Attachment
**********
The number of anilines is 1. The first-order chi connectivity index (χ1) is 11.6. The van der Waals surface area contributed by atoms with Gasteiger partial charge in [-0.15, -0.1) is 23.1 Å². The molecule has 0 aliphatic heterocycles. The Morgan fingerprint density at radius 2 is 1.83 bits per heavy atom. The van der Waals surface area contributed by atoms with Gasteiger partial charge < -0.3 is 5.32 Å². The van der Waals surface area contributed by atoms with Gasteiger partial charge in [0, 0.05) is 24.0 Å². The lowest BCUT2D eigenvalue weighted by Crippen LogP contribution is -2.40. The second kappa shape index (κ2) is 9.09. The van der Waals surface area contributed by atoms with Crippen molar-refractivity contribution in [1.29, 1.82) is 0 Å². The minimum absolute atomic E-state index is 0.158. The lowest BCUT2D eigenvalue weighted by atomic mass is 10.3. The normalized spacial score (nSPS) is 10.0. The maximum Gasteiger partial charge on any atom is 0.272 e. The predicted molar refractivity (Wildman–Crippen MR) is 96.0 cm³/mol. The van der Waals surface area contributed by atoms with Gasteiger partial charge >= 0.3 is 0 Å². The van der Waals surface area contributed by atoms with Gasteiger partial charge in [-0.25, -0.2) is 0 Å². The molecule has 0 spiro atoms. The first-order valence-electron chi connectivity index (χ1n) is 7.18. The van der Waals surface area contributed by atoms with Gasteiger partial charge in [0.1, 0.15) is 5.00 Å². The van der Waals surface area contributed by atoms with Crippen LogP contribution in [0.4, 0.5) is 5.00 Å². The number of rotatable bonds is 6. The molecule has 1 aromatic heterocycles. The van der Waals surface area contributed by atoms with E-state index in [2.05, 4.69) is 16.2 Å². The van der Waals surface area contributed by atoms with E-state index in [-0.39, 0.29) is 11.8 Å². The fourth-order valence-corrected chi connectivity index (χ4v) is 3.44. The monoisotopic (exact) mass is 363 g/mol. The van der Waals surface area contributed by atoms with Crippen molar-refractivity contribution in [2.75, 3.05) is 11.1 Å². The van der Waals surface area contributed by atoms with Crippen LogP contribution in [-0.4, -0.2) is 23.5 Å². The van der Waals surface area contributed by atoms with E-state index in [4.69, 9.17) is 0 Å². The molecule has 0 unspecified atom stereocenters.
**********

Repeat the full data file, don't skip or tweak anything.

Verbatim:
The number of anilines is 1. The first-order chi connectivity index (χ1) is 11.6. The van der Waals surface area contributed by atoms with Gasteiger partial charge in [-0.15, -0.1) is 23.1 Å². The molecule has 0 aliphatic heterocycles. The Morgan fingerprint density at radius 2 is 1.83 bits per heavy atom. The van der Waals surface area contributed by atoms with Gasteiger partial charge < -0.3 is 5.32 Å². The van der Waals surface area contributed by atoms with Gasteiger partial charge in [0, 0.05) is 24.0 Å². The lowest BCUT2D eigenvalue weighted by Crippen LogP contribution is -2.40. The second kappa shape index (κ2) is 9.09. The van der Waals surface area contributed by atoms with Crippen molar-refractivity contribution in [1.29, 1.82) is 0 Å². The minimum absolute atomic E-state index is 0.158. The lowest BCUT2D eigenvalue weighted by atomic mass is 10.3. The normalized spacial score (nSPS) is 10.0. The maximum Gasteiger partial charge on any atom is 0.272 e. The predicted molar refractivity (Wildman–Crippen MR) is 96.0 cm³/mol. The van der Waals surface area contributed by atoms with Gasteiger partial charge >= 0.3 is 0 Å². The van der Waals surface area contributed by atoms with Gasteiger partial charge in [-0.25, -0.2) is 0 Å². The molecule has 0 spiro atoms. The first-order valence-electron chi connectivity index (χ1n) is 7.18. The van der Waals surface area contributed by atoms with Gasteiger partial charge in [0.1, 0.15) is 5.00 Å². The van der Waals surface area contributed by atoms with Crippen LogP contribution in [0.4, 0.5) is 5.00 Å². The number of rotatable bonds is 6. The molecule has 1 aromatic heterocycles. The van der Waals surface area contributed by atoms with E-state index in [2.05, 4.69) is 16.2 Å². The van der Waals surface area contributed by atoms with E-state index in [-0.39, 0.29) is 11.8 Å². The fourth-order valence-corrected chi connectivity index (χ4v) is 3.44. The monoisotopic (exact) mass is 363 g/mol. The van der Waals surface area contributed by atoms with Crippen molar-refractivity contribution in [2.75, 3.05) is 11.1 Å². The van der Waals surface area contributed by atoms with Crippen LogP contribution in [-0.4, -0.2) is 23.5 Å². The van der Waals surface area contributed by atoms with E-state index in [4.69, 9.17) is 0 Å². The molecule has 0 unspecified atom stereocenters.